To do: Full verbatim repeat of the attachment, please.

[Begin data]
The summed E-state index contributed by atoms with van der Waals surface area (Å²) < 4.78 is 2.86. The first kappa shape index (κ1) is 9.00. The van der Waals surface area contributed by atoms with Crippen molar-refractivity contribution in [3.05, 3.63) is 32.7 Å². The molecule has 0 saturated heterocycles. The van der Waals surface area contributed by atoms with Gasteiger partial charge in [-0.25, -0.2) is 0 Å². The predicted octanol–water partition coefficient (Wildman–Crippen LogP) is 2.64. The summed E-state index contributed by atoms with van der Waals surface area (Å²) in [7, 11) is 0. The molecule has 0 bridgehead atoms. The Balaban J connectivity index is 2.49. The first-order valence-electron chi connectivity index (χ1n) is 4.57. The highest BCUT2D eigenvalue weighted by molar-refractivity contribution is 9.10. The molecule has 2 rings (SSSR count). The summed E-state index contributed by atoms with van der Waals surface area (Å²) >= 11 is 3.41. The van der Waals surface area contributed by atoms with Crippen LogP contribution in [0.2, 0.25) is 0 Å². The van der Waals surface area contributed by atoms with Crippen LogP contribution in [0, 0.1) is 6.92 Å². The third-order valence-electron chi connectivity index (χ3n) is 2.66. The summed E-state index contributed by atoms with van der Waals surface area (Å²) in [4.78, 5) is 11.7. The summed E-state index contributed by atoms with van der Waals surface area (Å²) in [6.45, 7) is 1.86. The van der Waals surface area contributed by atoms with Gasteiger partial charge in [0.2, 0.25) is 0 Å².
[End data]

The summed E-state index contributed by atoms with van der Waals surface area (Å²) < 4.78 is 2.86. The first kappa shape index (κ1) is 9.00. The van der Waals surface area contributed by atoms with Crippen molar-refractivity contribution in [3.05, 3.63) is 32.7 Å². The molecule has 0 saturated heterocycles. The van der Waals surface area contributed by atoms with Gasteiger partial charge in [-0.25, -0.2) is 0 Å². The predicted octanol–water partition coefficient (Wildman–Crippen LogP) is 2.64. The summed E-state index contributed by atoms with van der Waals surface area (Å²) in [7, 11) is 0. The molecule has 0 bridgehead atoms. The Balaban J connectivity index is 2.49. The first-order valence-electron chi connectivity index (χ1n) is 4.57. The highest BCUT2D eigenvalue weighted by molar-refractivity contribution is 9.10. The molecule has 2 rings (SSSR count). The summed E-state index contributed by atoms with van der Waals surface area (Å²) >= 11 is 3.41. The van der Waals surface area contributed by atoms with Crippen LogP contribution in [0.2, 0.25) is 0 Å². The van der Waals surface area contributed by atoms with Crippen LogP contribution in [0, 0.1) is 6.92 Å². The third-order valence-electron chi connectivity index (χ3n) is 2.66. The summed E-state index contributed by atoms with van der Waals surface area (Å²) in [4.78, 5) is 11.7. The summed E-state index contributed by atoms with van der Waals surface area (Å²) in [6.45, 7) is 1.86. The van der Waals surface area contributed by atoms with Gasteiger partial charge in [0.2, 0.25) is 0 Å².